So in about an hour, it is officially the Autumnal Equinox. Isn’t there something about standing an egg on its tip at that time? Anyway, I love when seasons change. Granted, in Southern California we don’t have seasons the way other parts of the world do, but since I was born and raised in Southern California, these slight seasonal changes are all I know.
Every time the seasons change, 2 things happen to me. One, my allergies start to flare up. I am trying so hard not to let them win this time around, and we’ll see if Claritin can win the fight this time around.
The other thing that happens is that a strange nostalgic feeling washes over me. Now, nostalgia is an interesting sentiment, and an interesting word, but I’ll go into that more in depth in some other post. It’s really something that fascinates me.
So nostalgia struck me again today, as I walked across the campus of Cal State Fullerton. All semester I have vowed to spend longer hours in my office, at least on Wednesdays, so that I wouldn’t take work home with me, and so that I could then attend a yoga class at the gym on campus. So today I stuck to it, and as dusk settled in, I crossed the main quad, passed the library, bookstore, and student union over to the new gym, a warmness rushed over me as I realized just how many times I have crossed through the campus, how many evenings I had spent there, watching the sky grow dim and the lampposts warm to their orange glow. I remembered conversations I had had under the trees next to buildings that once were not there, conversations with classmates whose names I will never remember. Other conversations with people who I will never forget, people who shaped the person that I am today. There is the cafe where my friends and I used to anxiously smoke before classes and discuss the progress (or lack of) papers we were writing. In the library, 4th floor south, I can still find the books of literary criticism on my favorite authors without even having to look up the call numbers; the result of countless hours spent under the fluorescent lighting.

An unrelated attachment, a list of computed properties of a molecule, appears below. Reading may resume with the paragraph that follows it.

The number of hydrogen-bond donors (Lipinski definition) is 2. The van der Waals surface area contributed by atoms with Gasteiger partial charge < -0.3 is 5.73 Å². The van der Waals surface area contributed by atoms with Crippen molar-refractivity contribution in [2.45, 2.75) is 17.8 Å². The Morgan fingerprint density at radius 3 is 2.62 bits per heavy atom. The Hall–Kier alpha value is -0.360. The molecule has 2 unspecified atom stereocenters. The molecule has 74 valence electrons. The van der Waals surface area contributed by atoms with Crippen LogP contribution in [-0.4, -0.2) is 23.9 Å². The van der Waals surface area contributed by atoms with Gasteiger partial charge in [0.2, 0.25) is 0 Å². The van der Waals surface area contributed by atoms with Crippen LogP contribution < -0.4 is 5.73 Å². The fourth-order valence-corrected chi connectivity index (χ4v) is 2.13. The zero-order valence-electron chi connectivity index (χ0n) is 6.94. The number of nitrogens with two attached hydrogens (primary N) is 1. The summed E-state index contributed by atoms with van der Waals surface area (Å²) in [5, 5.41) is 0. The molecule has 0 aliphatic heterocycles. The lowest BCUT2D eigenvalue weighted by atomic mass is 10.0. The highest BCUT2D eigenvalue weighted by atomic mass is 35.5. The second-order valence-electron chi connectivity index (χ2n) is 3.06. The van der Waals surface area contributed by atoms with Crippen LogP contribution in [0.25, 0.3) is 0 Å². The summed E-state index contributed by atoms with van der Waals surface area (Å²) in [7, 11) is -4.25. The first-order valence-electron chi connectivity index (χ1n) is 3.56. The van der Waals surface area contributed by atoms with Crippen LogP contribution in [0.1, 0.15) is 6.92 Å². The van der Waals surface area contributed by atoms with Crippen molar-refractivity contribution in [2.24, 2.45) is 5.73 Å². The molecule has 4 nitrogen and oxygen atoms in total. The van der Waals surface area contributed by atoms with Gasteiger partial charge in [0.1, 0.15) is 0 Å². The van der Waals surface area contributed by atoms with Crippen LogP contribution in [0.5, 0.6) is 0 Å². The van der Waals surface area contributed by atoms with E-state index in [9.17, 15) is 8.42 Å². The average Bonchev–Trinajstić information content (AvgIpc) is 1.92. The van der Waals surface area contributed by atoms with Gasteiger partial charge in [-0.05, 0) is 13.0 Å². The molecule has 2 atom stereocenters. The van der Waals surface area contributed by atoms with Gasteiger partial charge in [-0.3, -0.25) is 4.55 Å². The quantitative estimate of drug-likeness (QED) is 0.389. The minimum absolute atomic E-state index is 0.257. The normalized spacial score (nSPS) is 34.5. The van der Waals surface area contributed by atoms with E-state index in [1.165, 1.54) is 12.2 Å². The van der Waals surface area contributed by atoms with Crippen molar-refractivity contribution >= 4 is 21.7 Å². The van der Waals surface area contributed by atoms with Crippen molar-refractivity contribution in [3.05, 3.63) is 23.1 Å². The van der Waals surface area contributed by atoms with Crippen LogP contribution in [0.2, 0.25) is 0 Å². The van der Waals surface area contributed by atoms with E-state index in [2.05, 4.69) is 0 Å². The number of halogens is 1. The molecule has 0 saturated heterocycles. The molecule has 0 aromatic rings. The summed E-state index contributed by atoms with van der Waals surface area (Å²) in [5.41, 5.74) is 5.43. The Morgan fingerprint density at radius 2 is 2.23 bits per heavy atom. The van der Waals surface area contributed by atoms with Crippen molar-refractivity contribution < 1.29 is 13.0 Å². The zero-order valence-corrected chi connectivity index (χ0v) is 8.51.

Most alumni experience similar feelings when they return to the campus of their Alma Mater, but I am lucky enough to visit the campus every day. It would be easy to say that I have problems with “moving on,” but the really exciting part for me is that while I haven’t moved on in terms of location, I have moved on in terms of my role on that campus. Now I get to mentor (and cause stress to, Ha!) students who are attending their first ever semester at college, the way that I was 11 years ago. Some of my fondest days were the most stressful time in my life–grad school. Now I also mentor the graduate students who went through the same program that I did, and I get to assure them that they will indeed survive. The strangest part is the interaction with my former professors. Those who once graded me are now my colleagues and friends; a couple of years ago I traveled to Guatemala with one former professor (now my boss), and last weekend I went to the birthday party for another professor-turned-friend. My advisor for my Masters thesis is now one of my close friends, and we regularly text each other about reality tv shows we’re hooked on.
But as I walked across campus, I thought about how interesting it is that the campus has been the one consistent thing throughout my 20’s. I’ve worked many different jobs, lived in different places, had different relationships and different friends, but every Fall the campus has been a part of my life. The very first semester that I was there, I absolutely hated it. I thought it was ugly and nothing like what college seemed like in the movies. But walking through the campus tonight, I realized that it is one of my favorite places.